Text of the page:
When workplace bullying triggers workplace violence

In his 1995 book Violence at Work, Joseph A. Kinney, founder of the National Safe Workplace Institute, observed that workplace violence can be a consequence of bullying at work.  Kinney noted that “there have been numerous instances where abusive supervisors have baited angry and frustrated employees, pushing these individuals to unacceptable levels of violence and aggression.”

Sadly, it appears that a workplace killing in Fresno, California last week was a replay of that scenario.  As reported by writer Mark Ames on AlterNet, an employee named Jim Badasci showed up to work with a gun and started shooting:

Jim Badasci, who’d worked at Fresno Equipment for 10 years, showed up Tuesday morning with a shotgun at 8:57 a.m., and the first thing he did was kill a fellow co-worker, Ralph Wallis. About two dozen fellow co-workers scattered at that point, some taking refuge at a nearby car wash, others reportedly hiding inside of a locked vault, as Badasci, wearing a hunting vest filled with ammo, proceeded to “shoot the equipment” — in this case, John Deere agricultural machinery.

Badasci then turned the gun on himself and took his own life.

Ames dug into the story and contacted Michael Von Flue, a former co-worker of Badasci, who gave his explanation of why Badasci “went postal”:

In an email exchange with Von Flue, he told me that Jim Badasci had been driven to desperation by a particular supervisor and the company’s toleration of the supervisor’s mistreatment. . . . Von Flue said that Jim “loved his job, talking with people,” and was very sociable, but that the supervisor had made his life hell, and unfortunately the company owners decided not to do anything about it, even though others had also complained. “It is sad that they didn’t follow through…things might have been different I’m sure.”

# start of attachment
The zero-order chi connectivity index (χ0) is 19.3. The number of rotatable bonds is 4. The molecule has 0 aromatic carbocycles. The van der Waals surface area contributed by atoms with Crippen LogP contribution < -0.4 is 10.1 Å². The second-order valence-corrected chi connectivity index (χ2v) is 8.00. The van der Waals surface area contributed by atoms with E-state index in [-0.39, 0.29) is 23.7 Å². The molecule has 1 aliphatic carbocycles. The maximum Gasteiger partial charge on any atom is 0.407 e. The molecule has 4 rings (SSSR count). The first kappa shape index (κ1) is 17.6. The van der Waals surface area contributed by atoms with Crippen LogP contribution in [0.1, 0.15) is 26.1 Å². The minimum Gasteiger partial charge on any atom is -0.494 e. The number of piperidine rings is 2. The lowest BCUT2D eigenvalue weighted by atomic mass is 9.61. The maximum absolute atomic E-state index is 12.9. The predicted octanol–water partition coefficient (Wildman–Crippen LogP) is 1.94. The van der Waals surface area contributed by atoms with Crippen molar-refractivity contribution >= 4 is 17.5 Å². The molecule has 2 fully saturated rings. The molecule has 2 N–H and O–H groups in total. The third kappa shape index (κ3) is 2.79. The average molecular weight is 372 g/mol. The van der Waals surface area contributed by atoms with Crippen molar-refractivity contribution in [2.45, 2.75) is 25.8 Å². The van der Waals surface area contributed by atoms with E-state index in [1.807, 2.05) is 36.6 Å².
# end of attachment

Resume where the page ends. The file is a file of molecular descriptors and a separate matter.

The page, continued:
Ames provides an extensive and provocative analysis of how this workplace killing relates to the current political and economic climate facing workers in America.  This is strong, pointed stuff, and not everyone will buy into Ames’s larger political connections.  But it’s a legitimate attempt to understand bullying and violence at work in a broader context.

For “Why Jim Badasci ‘Went Postal’: How Bullying Bosses and Economic Devastation Are Behind America’s Latest Workplace Shooting” go here.

Hat tip to Michelle Smith of California Healthy Workplace Advocates for the link to this story.

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